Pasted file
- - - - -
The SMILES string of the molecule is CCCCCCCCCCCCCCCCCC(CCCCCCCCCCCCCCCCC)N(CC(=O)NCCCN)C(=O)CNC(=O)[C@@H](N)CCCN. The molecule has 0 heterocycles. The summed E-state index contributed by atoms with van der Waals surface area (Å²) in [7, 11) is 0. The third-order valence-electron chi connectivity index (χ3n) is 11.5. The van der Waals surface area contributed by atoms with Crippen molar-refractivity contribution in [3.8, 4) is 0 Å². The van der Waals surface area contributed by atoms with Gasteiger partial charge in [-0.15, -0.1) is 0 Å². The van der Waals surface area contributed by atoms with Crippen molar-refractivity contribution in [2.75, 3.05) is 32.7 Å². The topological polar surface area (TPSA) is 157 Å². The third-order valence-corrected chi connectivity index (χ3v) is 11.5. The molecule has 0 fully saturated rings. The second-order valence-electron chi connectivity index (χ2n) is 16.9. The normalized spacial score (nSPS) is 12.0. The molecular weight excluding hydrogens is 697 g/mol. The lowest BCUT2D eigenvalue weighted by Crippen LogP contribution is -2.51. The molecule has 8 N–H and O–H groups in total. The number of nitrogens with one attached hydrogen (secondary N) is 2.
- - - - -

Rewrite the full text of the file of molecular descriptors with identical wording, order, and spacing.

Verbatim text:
The SMILES string of the molecule is CCCCCCCCCCCCCCCCCC(CCCCCCCCCCCCCCCCC)N(CC(=O)NCCCN)C(=O)CNC(=O)[C@@H](N)CCCN. The molecule has 0 heterocycles. The summed E-state index contributed by atoms with van der Waals surface area (Å²) in [7, 11) is 0. The third-order valence-electron chi connectivity index (χ3n) is 11.5. The van der Waals surface area contributed by atoms with Crippen molar-refractivity contribution in [3.8, 4) is 0 Å². The van der Waals surface area contributed by atoms with Gasteiger partial charge in [-0.15, -0.1) is 0 Å². The van der Waals surface area contributed by atoms with Crippen molar-refractivity contribution in [2.75, 3.05) is 32.7 Å². The topological polar surface area (TPSA) is 157 Å². The third-order valence-corrected chi connectivity index (χ3v) is 11.5. The molecule has 0 fully saturated rings. The second-order valence-electron chi connectivity index (χ2n) is 16.9. The normalized spacial score (nSPS) is 12.0. The molecular weight excluding hydrogens is 697 g/mol. The lowest BCUT2D eigenvalue weighted by Crippen LogP contribution is -2.51. The molecule has 8 N–H and O–H groups in total. The number of nitrogens with one attached hydrogen (secondary N) is 2.